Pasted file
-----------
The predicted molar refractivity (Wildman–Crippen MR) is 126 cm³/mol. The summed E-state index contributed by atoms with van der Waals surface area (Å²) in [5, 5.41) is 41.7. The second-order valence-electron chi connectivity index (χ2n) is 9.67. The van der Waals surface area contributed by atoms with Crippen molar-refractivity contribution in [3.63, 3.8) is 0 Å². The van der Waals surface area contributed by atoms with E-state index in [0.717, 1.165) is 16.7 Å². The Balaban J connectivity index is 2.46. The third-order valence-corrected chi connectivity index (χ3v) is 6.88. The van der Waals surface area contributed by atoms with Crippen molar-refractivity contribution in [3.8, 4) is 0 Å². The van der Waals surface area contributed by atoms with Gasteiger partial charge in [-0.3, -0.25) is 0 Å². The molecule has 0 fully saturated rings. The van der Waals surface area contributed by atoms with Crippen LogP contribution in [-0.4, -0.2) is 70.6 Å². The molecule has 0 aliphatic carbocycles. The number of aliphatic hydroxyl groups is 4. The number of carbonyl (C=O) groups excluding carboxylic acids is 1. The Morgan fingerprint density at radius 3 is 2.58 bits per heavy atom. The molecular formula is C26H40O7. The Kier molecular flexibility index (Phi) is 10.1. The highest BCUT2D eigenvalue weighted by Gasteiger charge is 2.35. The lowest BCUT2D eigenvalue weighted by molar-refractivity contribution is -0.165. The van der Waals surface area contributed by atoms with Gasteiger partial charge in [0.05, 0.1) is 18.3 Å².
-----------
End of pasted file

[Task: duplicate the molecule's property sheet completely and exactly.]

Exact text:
The predicted molar refractivity (Wildman–Crippen MR) is 126 cm³/mol. The summed E-state index contributed by atoms with van der Waals surface area (Å²) in [5, 5.41) is 41.7. The second-order valence-electron chi connectivity index (χ2n) is 9.67. The van der Waals surface area contributed by atoms with Crippen molar-refractivity contribution in [3.63, 3.8) is 0 Å². The van der Waals surface area contributed by atoms with E-state index in [0.717, 1.165) is 16.7 Å². The Balaban J connectivity index is 2.46. The third-order valence-corrected chi connectivity index (χ3v) is 6.88. The van der Waals surface area contributed by atoms with Crippen molar-refractivity contribution in [3.8, 4) is 0 Å². The van der Waals surface area contributed by atoms with Gasteiger partial charge in [-0.3, -0.25) is 0 Å². The molecule has 0 fully saturated rings. The van der Waals surface area contributed by atoms with Crippen LogP contribution in [-0.4, -0.2) is 70.6 Å². The molecule has 0 aliphatic carbocycles. The number of aliphatic hydroxyl groups is 4. The number of carbonyl (C=O) groups excluding carboxylic acids is 1. The Morgan fingerprint density at radius 3 is 2.58 bits per heavy atom. The molecular formula is C26H40O7. The Kier molecular flexibility index (Phi) is 10.1. The highest BCUT2D eigenvalue weighted by Gasteiger charge is 2.35. The lowest BCUT2D eigenvalue weighted by molar-refractivity contribution is -0.165. The van der Waals surface area contributed by atoms with Gasteiger partial charge in [0.05, 0.1) is 18.3 Å².